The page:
It may start with a little ringing in your ears, combined with occasionally turning up the volume when you listen to something. Eventually, you find yourself using the closed captioning, having trouble understanding what people are saying in noisy environments, and even reading lips from time to time. These are the classic symptoms of hearing loss as they progress over time.
If you are beginning to experience hearing loss, you may be wondering if you need hearing aids, and if so, when you should see a doctor to start the process. According to Alvin deTorres, MD, of University of Utah Health, "Early treatment is best. When people, especially older people, are unable to hear for long periods of time, it can cause them to feel detached from the world. In fact, people who use hearing aids have a lower risk of dementia than those who do not use them."
To make sure you understand when and where to get hearing aids, it helps to understand the way hearing loss and hearing aids work.
When you go in to have your hearing tested, an ear, nose and throat doctor is usually who you would visit first. The first thing that they do is check for an excess buildup of earwax or fluid inside the ear. These are causes of hearing loss that can be fixed, restoring normal hearing.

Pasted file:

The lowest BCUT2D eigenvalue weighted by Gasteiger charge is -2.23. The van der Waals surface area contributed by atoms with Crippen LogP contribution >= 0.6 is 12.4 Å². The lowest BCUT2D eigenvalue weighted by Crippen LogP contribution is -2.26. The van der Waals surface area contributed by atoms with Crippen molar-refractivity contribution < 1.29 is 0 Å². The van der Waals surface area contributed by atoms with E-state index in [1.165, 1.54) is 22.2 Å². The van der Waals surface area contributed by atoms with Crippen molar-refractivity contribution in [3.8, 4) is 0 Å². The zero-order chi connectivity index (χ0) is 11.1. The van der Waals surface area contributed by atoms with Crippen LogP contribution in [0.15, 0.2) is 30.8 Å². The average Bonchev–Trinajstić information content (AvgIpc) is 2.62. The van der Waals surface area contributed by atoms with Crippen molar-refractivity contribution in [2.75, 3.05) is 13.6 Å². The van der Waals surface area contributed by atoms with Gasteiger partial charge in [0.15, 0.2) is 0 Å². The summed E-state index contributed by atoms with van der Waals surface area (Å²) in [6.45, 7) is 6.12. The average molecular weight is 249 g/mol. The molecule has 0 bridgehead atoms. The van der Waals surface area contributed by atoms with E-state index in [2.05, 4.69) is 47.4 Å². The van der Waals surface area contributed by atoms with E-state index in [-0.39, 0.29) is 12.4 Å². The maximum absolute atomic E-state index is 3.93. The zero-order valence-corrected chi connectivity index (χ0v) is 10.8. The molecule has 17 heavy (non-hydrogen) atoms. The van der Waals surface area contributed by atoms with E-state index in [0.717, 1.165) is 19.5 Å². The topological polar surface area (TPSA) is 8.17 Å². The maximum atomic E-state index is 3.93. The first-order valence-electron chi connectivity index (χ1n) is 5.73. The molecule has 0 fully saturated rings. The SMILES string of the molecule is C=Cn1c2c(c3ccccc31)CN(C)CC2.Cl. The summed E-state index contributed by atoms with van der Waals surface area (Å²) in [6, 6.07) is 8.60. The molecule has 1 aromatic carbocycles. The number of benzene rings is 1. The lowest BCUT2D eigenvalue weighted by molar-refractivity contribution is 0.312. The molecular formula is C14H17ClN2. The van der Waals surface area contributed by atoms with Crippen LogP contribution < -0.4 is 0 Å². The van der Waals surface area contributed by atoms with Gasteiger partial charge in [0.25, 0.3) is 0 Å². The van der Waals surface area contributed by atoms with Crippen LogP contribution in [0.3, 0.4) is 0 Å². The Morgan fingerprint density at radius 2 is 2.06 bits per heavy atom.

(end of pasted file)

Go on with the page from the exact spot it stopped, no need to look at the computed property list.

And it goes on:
If these are not the causes, the doctor will do a head and neck exam to identify other types of hearing loss and examine your medical and family history to see if there is a history of hearing loss. If they identify that the problem lies in the eardrum or in the hearing bones, there may be a surgical solution that would not require hearing aids.
If the doctor ends up determining that the cause of the hearing loss is in the inner ear (which is the most common kind of hearing loss), the next step is to go to an audiologist for an audiogram to determine how bad the hearing loss is, which helps determine what kind of hearing aid is needed.
Choosing a Hearing Aid
According to deTorres, "The primary objective of a hearing aid is to amplify sound. That should be the first thing you consider." Hearing aids come in various sizes, with larger sizes having the capability to create louder sound. For this reason, your choice of hearing aid should be based on the degree of hearing loss you are suffering.
Smaller hearing aids can usually fit inside the ear, while larger ones tend to sit behind the ear. Once you have figured out what type of hearing aid you need, you can decide if you need any additional features, like Bluetooth connectivity, longer battery life, rechargeable batteries, and other quality-of-life enhancements. Cost may be a factor, as some insurance providers cover hearing aids while others do not.
It helps to talk through selecting your hearing aid with your medical provider. Once you have the right one in place, you'll be able to connect and communicate with the world around you.